Sunday, September 19, 2010

word of the day

While reading a journal article* today I encountered a word I’d not noticed before: Aulacogen. The first mention in the article was "Continental extension that fails to lead to ocean opening and subsequently undergoes compression can occur at failed arms of ocean basins (aulacogens) and at intracontinental settings isolated from plate margins".

A quick check shows that there are 220 articles in scopus with that term used. (For comparison—“continental extension” yields 4,780 articles in scopus.) This is a somewhat specialized term, so I don’t feel bad that I missed noticing it (if, indeed, it has even been mentioned in the articles and textbooks I’ve read hitherto). Thus far my research has focused on the results of compression, be it deformation or metamorphism, rather than extension, so there would be no reason for me to think about what happens when extension starts and then stops before an ocean basin forms.

*Cawood, P. A., Kröner, A., Collins, W. J., Kusky, T. M., Mooney, W. D. and Windley, B. F. (2009). Accretionary orogens through Earth history. Geological Society Special Publication: 1-36.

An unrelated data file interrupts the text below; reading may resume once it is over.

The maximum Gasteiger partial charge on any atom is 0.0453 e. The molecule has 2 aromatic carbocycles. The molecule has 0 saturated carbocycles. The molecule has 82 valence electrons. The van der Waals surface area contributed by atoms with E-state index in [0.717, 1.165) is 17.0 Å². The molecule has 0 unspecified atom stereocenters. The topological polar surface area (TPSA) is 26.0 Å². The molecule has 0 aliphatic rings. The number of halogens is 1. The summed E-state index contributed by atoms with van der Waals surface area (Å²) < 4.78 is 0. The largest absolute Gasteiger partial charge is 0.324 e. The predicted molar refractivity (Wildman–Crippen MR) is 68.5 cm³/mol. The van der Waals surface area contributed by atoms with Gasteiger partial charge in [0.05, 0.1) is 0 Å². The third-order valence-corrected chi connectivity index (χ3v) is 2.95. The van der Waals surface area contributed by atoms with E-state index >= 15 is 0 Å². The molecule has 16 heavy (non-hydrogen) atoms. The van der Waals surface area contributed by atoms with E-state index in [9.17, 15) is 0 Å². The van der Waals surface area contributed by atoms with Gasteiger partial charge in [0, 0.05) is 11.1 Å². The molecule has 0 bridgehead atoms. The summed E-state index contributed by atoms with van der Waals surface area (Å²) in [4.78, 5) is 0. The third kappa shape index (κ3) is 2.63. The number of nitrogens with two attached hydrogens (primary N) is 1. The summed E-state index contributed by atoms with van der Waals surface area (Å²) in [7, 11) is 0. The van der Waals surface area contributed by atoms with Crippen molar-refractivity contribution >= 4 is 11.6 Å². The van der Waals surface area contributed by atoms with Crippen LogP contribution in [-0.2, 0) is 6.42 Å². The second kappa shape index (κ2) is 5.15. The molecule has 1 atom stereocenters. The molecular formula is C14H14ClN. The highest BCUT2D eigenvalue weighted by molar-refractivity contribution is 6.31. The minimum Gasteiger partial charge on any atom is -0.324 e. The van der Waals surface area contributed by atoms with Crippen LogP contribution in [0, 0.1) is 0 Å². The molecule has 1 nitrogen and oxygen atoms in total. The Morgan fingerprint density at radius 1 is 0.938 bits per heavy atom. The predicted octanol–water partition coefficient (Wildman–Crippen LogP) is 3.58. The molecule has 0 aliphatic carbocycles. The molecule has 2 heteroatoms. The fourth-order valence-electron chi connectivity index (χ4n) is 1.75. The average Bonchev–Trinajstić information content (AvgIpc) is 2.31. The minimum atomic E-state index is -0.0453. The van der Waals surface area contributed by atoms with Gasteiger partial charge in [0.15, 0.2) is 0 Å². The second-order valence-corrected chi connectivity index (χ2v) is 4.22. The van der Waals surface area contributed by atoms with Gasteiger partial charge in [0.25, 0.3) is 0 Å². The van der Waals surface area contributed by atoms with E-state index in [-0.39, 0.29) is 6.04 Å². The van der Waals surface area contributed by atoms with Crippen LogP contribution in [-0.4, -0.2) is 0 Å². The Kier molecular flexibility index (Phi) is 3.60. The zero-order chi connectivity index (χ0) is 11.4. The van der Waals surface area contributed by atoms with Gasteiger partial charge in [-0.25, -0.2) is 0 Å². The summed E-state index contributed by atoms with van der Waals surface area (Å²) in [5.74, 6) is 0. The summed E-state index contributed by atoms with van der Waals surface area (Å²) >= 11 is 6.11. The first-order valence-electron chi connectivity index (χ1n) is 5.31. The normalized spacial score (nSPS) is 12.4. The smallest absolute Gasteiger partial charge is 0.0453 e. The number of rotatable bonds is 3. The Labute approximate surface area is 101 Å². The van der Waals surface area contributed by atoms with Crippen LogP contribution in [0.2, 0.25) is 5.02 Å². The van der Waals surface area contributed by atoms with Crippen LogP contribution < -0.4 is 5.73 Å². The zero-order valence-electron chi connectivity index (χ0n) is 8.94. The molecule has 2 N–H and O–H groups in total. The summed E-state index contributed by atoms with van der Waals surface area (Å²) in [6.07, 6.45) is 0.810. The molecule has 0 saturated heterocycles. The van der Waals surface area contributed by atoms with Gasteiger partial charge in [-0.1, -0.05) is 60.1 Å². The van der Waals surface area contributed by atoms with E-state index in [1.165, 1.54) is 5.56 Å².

Lockwood said...

I hadn't thought to do a web search, but this was a term that I had wondered if it was considered obsolete. I encountered it in historical geology (3rd class of our first year sequence) with respect to the Mississippi Valley Rift, and I recalled it as a failed rift, rather than focused on subsequent compression. I only encountered it a few more times in my class work, and only in passing.

Another such word is "obduction," which was used to denote accretion of ophiolitic terranes. My understanding is that these are currently believed to be the result of back-arc spreading almost exclusively, not accretion per se.

Silver Fox said...

Thanks for bringing up this word. I've heard it several times with regard to the geology of the west, and had thought it had something to do with "allochthon." Now I know better.

"Obduction" is used quite a bit in Nevada, often in reference to emplacement of the Roberts Mountains allochthon and later Golconda allocthon, both of which generally place deep ocean cherts and siliclastics over carbonates. For example, see this 2006 paper, which relates back-arc spreading to nearly coeval accretion.

Maybe the definition of the latter word has broadened?